With the technology to facilitate daily valuations of defined contribution plans readily available, we see fewer and fewer plans that operate with annual valuations and balance forward plan accounting, but balance forward plans do still exist. As illustrated by a recent case, distributions from balance forward plans can present difficult fiduciary decisions when there is a significant swing in the market value of plan assets.
In December 2008, a participant in a 401(k) profit-sharing plan requested distribution of her benefits based on an account valuation date of December 31, 2007, which was the most recent valuation preceding the date of her distribution request. Under the plan terms, valuation of the assets must be conducted at least annually, but the plan administrator may request interim valuations. Plan terms state that assets are distributed based on the valuation date that “immediately precedes the date the participant receives his/her distribution from the plan.”
Because the plan’s value dropped dramatically over the course of the 2008 plan year, the plan sponsor determined that processing the participant’s claim using the December 31, 2007 valuation would be a breach of fiduciary duty owed to the remaining plan participants. Accordingly, the participant’s distribution was processed using an upcoming valuation date of December 31, 2008, which would have resulted in the participant receiving approximately $60,000 less than she anticipated.
The participant refused to take receipt of the distribution based on the 2008 valuation, but later accepted a distribution based on a valuation date of December 31, 2009. The 2009 valuation was still nearly $36,000 less than the original 2007 valuation. After making a claim under the plan’s claims procedures, which the plan denied, the participant sued and sought to recover the difference between what she eventually received and her expected payout based on the December 31, 2007 valuation.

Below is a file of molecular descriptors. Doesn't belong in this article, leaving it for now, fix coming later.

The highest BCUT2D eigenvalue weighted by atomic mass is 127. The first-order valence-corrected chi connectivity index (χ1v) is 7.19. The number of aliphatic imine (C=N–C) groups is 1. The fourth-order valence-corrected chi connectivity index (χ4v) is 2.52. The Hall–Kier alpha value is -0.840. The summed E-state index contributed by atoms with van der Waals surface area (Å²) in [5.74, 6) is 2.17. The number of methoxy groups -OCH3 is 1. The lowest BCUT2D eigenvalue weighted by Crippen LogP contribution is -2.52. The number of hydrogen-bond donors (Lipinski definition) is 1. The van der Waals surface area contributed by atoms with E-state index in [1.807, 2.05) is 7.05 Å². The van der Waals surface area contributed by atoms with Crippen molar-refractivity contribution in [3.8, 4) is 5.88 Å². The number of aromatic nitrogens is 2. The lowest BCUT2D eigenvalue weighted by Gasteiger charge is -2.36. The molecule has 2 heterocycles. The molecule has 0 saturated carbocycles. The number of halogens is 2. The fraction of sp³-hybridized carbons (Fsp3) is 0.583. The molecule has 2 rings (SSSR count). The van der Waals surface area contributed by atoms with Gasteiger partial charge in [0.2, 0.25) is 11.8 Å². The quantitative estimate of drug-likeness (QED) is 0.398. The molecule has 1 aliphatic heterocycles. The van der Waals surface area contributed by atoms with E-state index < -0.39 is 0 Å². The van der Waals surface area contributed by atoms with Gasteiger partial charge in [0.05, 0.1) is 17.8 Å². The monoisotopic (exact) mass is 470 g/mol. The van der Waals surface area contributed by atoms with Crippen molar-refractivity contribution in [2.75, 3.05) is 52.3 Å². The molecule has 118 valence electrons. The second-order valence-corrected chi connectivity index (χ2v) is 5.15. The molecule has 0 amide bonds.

The court ruled the plan sponsor reasonably decided to use the 2008 valuation to distribute the participant’s benefits because that valuation more accurately represented the true value of her account. The court concluded the plan sponsor acted reasonably when it determined that, due to unforeseen market conditions, paying benefits to the participant based on the 2007 valuation would prejudice the other participants in the plan, and that the plan sponsor reasonably concluded that making a distribution based on the 2007 valuation would have allowed the participant to escape her share of the losses occurring in 2008 and forced the other participants to bear those losses.
Given that the participant’s request for disbursement came a mere two weeks before the scheduled end-of-the-year valuation for the 2008 plan year, the court also concluded the plan sponsor did not act unreasonably by waiting to apply that 2008 valuation. Conducting an interim valuation would have required additional expenditure, and the already-scheduled 2008 valuation provided an accurate valuation of the participant’s account for disbursement. (Wakamatsu v. Oliver, N.D. Cal. 2012)